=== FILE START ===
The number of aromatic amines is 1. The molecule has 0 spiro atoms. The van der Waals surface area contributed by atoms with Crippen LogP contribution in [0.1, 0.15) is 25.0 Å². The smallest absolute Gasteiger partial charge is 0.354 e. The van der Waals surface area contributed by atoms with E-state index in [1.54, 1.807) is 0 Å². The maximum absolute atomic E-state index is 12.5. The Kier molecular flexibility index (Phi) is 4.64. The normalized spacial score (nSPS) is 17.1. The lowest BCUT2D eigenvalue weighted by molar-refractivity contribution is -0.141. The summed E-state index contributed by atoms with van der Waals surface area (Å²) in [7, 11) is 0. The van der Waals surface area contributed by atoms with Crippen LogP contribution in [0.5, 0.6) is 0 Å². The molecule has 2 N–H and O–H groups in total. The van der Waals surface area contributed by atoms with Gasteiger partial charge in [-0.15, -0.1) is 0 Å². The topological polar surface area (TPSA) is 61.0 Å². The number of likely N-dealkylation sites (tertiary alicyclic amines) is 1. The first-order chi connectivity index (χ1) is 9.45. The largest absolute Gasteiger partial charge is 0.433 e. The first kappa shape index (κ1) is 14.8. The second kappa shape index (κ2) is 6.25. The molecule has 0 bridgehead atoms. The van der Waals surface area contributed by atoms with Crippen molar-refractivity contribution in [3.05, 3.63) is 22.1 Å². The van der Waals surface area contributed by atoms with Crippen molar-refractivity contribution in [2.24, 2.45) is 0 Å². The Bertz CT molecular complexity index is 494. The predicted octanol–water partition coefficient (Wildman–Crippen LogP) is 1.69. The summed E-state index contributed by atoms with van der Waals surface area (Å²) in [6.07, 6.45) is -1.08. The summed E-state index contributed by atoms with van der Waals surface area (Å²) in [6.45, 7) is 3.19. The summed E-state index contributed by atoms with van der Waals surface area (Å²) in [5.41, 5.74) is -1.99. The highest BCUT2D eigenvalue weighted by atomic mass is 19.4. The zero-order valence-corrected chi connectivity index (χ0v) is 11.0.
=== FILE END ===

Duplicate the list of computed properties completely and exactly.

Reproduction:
The number of aromatic amines is 1. The molecule has 0 spiro atoms. The van der Waals surface area contributed by atoms with Crippen LogP contribution in [0.1, 0.15) is 25.0 Å². The smallest absolute Gasteiger partial charge is 0.354 e. The van der Waals surface area contributed by atoms with E-state index in [1.54, 1.807) is 0 Å². The maximum absolute atomic E-state index is 12.5. The Kier molecular flexibility index (Phi) is 4.64. The normalized spacial score (nSPS) is 17.1. The lowest BCUT2D eigenvalue weighted by molar-refractivity contribution is -0.141. The summed E-state index contributed by atoms with van der Waals surface area (Å²) in [7, 11) is 0. The van der Waals surface area contributed by atoms with Crippen LogP contribution in [0.5, 0.6) is 0 Å². The molecule has 2 N–H and O–H groups in total. The van der Waals surface area contributed by atoms with Gasteiger partial charge in [-0.15, -0.1) is 0 Å². The topological polar surface area (TPSA) is 61.0 Å². The number of likely N-dealkylation sites (tertiary alicyclic amines) is 1. The first-order chi connectivity index (χ1) is 9.45. The largest absolute Gasteiger partial charge is 0.433 e. The first kappa shape index (κ1) is 14.8. The second kappa shape index (κ2) is 6.25. The molecule has 0 bridgehead atoms. The van der Waals surface area contributed by atoms with Crippen molar-refractivity contribution in [3.05, 3.63) is 22.1 Å². The van der Waals surface area contributed by atoms with Crippen molar-refractivity contribution in [2.24, 2.45) is 0 Å². The Bertz CT molecular complexity index is 494. The predicted octanol–water partition coefficient (Wildman–Crippen LogP) is 1.69. The summed E-state index contributed by atoms with van der Waals surface area (Å²) in [6.07, 6.45) is -1.08. The summed E-state index contributed by atoms with van der Waals surface area (Å²) in [6.45, 7) is 3.19. The summed E-state index contributed by atoms with van der Waals surface area (Å²) in [5.41, 5.74) is -1.99. The highest BCUT2D eigenvalue weighted by atomic mass is 19.4. The zero-order valence-corrected chi connectivity index (χ0v) is 11.0.